Having a more sensible understanding of the cyclical movements of an area becomes very pertinent to customers with shorter investment windows. Understanding that areas actually follow two different patterns in movement simultaneously depending on the scale of interest, although counter intuitive, is very important for anyone who times the market. As we can see, on a macro scale area follow a more or less predictable and steady patterns in movement however when we look closer, on a micro scale all move in different way respective to one another.

    This is best seen when one does a comparison between different areas. It becomes evident that while one experiences a peak, the other is at the bottom, which becomes extremely important when one benchmarks suburbs for their investment quality. As mentioned before, all else being equal, counter cyclical investing, that is, timing the market to buy at the bottom, is a very important property investment strategy.

    This cannot be determined from a property clock, or at least it cannot be done in such a nuanced and sensitive way. For example, the property clock suggests that when an area is at the bottom of its cycle, it is positioned for its median value to increase subsequently. For example, if the area hits the bottom at 200k in its median value, being at the bottom would mean that its value is positioned to increase.

    However, what the growth rate cycle suggests is that that’s actually not the case at all. An area that is at the bottom of the cycle or even an area that is in the rising part of the cycle can still experience a decrease in its median value. To make it simple, areas can turn a corner but still be experiencing negative growth, although at a reduced rate than it did at the bottom. This also is true in the inverse scenario—an area can have a declining growth rate but be experiencing increases in its median value.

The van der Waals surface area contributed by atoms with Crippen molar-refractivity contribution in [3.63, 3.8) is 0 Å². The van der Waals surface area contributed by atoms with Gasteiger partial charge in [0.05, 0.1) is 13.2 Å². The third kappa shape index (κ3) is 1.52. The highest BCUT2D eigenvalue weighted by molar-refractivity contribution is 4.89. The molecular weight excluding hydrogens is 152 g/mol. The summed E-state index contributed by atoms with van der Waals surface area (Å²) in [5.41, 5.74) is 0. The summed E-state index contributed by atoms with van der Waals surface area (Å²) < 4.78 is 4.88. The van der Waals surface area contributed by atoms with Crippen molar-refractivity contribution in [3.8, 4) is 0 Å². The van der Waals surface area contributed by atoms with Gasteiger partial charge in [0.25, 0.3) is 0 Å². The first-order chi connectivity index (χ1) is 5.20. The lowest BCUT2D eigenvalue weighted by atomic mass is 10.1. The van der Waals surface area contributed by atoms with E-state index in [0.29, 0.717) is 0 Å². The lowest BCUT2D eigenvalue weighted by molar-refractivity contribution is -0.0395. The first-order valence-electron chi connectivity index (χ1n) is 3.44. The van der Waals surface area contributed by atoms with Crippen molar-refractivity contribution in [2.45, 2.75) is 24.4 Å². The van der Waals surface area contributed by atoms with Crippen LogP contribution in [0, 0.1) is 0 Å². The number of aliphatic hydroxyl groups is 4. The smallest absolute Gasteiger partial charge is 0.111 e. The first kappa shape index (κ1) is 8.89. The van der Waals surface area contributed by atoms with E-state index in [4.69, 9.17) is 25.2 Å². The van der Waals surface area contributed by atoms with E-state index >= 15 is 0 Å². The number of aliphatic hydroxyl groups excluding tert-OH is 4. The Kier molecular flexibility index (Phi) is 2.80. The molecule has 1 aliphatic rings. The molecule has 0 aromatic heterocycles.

So an area which is at the bottom, or an area that is rising can still experience decreases in median value.

    Take Camden for example. Looking at the graph we can see that Camden was experiencing a decline in its growth rate between 2016 and 2019. However, its median value was still increasing, in 2017 for example, at a rate of about 6%. This means that although Camden is in the decline stage of the cycle, its median price has growth by 6% in 2017.

    The same happens when the area, in this instance Camden, has reached the bottom. We can see that the area is experiencing negative growth since the line is below the red line which is indicative of zero. Being below the zero line means that its median value is experiencing negative growth which means it is decreasing. However, its negative growth is slowing down or reducing which means that although the median value is reducing further, the area has turned a corner and is very soon positioned for an increase in its median value or positive growth. So, the growth rate cycle actually provides you with information of what’s going to happen before the area rebounds.